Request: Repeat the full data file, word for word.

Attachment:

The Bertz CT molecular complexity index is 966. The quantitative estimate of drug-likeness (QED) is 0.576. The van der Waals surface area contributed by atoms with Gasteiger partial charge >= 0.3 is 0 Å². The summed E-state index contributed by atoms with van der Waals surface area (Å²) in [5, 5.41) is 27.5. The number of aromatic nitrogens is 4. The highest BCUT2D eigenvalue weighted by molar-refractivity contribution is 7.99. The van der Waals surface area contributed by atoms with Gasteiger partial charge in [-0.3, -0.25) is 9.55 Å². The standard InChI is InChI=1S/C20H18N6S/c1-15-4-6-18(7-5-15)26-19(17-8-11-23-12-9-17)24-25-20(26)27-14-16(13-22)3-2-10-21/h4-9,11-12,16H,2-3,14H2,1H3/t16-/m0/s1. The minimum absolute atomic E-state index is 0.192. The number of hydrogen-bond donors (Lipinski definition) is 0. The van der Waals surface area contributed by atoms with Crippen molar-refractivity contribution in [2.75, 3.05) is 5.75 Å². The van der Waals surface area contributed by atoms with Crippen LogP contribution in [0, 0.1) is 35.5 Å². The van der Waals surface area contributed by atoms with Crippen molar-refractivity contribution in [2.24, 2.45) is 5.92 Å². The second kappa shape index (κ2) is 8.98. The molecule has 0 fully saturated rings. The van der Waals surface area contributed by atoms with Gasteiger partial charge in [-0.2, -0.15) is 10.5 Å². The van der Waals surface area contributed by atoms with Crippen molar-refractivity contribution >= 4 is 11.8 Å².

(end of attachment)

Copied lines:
The Bertz CT molecular complexity index is 966. The quantitative estimate of drug-likeness (QED) is 0.576. The van der Waals surface area contributed by atoms with Gasteiger partial charge >= 0.3 is 0 Å². The summed E-state index contributed by atoms with van der Waals surface area (Å²) in [5, 5.41) is 27.5. The number of aromatic nitrogens is 4. The highest BCUT2D eigenvalue weighted by molar-refractivity contribution is 7.99. The van der Waals surface area contributed by atoms with Gasteiger partial charge in [-0.3, -0.25) is 9.55 Å². The standard InChI is InChI=1S/C20H18N6S/c1-15-4-6-18(7-5-15)26-19(17-8-11-23-12-9-17)24-25-20(26)27-14-16(13-22)3-2-10-21/h4-9,11-12,16H,2-3,14H2,1H3/t16-/m0/s1. The minimum absolute atomic E-state index is 0.192. The number of hydrogen-bond donors (Lipinski definition) is 0. The van der Waals surface area contributed by atoms with Crippen molar-refractivity contribution in [2.75, 3.05) is 5.75 Å². The van der Waals surface area contributed by atoms with Crippen LogP contribution in [0, 0.1) is 35.5 Å². The van der Waals surface area contributed by atoms with Crippen molar-refractivity contribution in [2.24, 2.45) is 5.92 Å². The second kappa shape index (κ2) is 8.98. The molecule has 0 fully saturated rings. The van der Waals surface area contributed by atoms with Gasteiger partial charge in [-0.2, -0.15) is 10.5 Å². The van der Waals surface area contributed by atoms with Crippen molar-refractivity contribution >= 4 is 11.8 Å².